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Re-tool, Re-plan & Re-think!
Millions are leaving their current technology jobs in the wake of an ongoing and unprecedented health crisis. Pundits have estimated that the trend is widespread, likely to persist and, will only get stronger in the coming months and years. Companies and technology teams are suddenly finding themselves competing in a Formula 1 race with a rickety scooter. Organizations are buckling under the pressure of broken supply chains, impacted operations, shortage of labor, high cost of commodities, restrictions on movement, and issues of scale with technology.
Many technology employees are exhausted, sick, or in mourning. Grief and long hours have taken their toll. Organizations are struggling to help technology employees cope with personal or professional loss. Employees are reevaluating their reasons to stay and looking for a new sense of purpose. Industry observers say that many companies may go out of business for the lack of talent rather than a lack of market opportunities or customers. Companies that already had a brittle work culture before the pandemic will suffer the most.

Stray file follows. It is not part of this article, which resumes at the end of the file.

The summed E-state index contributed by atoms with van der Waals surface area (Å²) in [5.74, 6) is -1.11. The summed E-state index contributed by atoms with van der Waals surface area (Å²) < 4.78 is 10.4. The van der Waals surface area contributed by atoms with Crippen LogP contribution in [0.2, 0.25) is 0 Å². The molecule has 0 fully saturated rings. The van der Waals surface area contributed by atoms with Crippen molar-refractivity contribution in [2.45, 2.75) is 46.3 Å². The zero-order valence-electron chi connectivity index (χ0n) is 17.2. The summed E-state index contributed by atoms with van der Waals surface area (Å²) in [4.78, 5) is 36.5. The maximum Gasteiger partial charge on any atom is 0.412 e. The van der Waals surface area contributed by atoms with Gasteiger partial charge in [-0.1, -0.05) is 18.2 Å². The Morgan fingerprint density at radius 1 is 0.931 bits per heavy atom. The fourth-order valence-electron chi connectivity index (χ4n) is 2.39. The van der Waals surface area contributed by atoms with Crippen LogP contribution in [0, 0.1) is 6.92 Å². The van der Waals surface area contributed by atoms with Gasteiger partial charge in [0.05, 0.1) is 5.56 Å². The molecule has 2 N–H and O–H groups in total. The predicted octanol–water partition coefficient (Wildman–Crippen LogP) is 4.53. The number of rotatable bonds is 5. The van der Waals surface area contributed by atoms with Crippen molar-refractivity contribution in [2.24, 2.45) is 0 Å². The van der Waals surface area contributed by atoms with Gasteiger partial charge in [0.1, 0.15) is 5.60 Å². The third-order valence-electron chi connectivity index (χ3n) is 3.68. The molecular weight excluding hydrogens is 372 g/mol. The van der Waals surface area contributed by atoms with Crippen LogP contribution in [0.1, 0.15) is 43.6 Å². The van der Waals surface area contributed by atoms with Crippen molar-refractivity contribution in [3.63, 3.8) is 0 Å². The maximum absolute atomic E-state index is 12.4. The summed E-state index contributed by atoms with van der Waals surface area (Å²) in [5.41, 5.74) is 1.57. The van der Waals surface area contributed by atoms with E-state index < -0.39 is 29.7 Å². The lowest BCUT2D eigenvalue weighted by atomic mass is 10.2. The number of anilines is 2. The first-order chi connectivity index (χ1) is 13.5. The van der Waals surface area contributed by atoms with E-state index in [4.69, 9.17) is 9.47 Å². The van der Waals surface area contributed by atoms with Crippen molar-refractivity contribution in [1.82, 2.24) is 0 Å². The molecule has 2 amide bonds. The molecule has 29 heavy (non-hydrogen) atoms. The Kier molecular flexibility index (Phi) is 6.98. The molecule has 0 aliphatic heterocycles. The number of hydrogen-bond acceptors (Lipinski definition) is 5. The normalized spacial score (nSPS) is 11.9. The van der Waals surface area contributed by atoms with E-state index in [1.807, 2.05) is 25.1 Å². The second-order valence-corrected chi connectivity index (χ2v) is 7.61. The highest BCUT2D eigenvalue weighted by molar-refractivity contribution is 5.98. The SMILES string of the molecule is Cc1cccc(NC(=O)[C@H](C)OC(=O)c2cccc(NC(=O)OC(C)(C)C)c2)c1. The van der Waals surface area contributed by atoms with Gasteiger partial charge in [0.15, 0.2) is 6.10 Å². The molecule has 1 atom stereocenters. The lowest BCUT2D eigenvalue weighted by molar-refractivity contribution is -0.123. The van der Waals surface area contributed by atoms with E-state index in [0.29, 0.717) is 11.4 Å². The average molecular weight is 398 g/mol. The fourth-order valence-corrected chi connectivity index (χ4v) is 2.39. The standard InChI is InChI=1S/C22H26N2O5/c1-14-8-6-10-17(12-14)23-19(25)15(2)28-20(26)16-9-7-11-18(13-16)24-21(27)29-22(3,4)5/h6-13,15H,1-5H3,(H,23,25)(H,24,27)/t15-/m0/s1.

It is not surprising that many organizations don't know how to address the issue as they don't understand it or tend to brush it aside as a temporary problem. It doesn't have to be this way for the employee or the employer. If both parties make an honest effort, things can certainly work, and value can continue to be delivered. The pandemic has created unique opportunities for companies and their employees. Sensible organizations will jump on this chance and use it to mold the technology organization of the future. They will lay down the new template and revise the ground rules to retain the much-needed technology talent. By reassessing work attitudes and value systems, employees can prove their actual worth to their companies by coming forward in the moment of crisis.
Regardless of how the pandemic unfolds, the battle to retain technology talent and deliver value will remain one of the most urgent challenges of our times. Even today's most progressive technology organizations will be forced to reevaluate their strategies and ways of ensuring continuous employee engagement and sustainability.
Zachary Pell's Sensible Agile offers common-sense solutions to this critical need that are not based on vague theory but rather result from direct experience, thoughtful experimentation, and reusable principles. Pell's book makes a case for a shift in how we think about technology work, employee-employer relationships, and value delivery in software development. It can be said that Pell's work gives you the new tools you need to survive and thrive in uncertain times.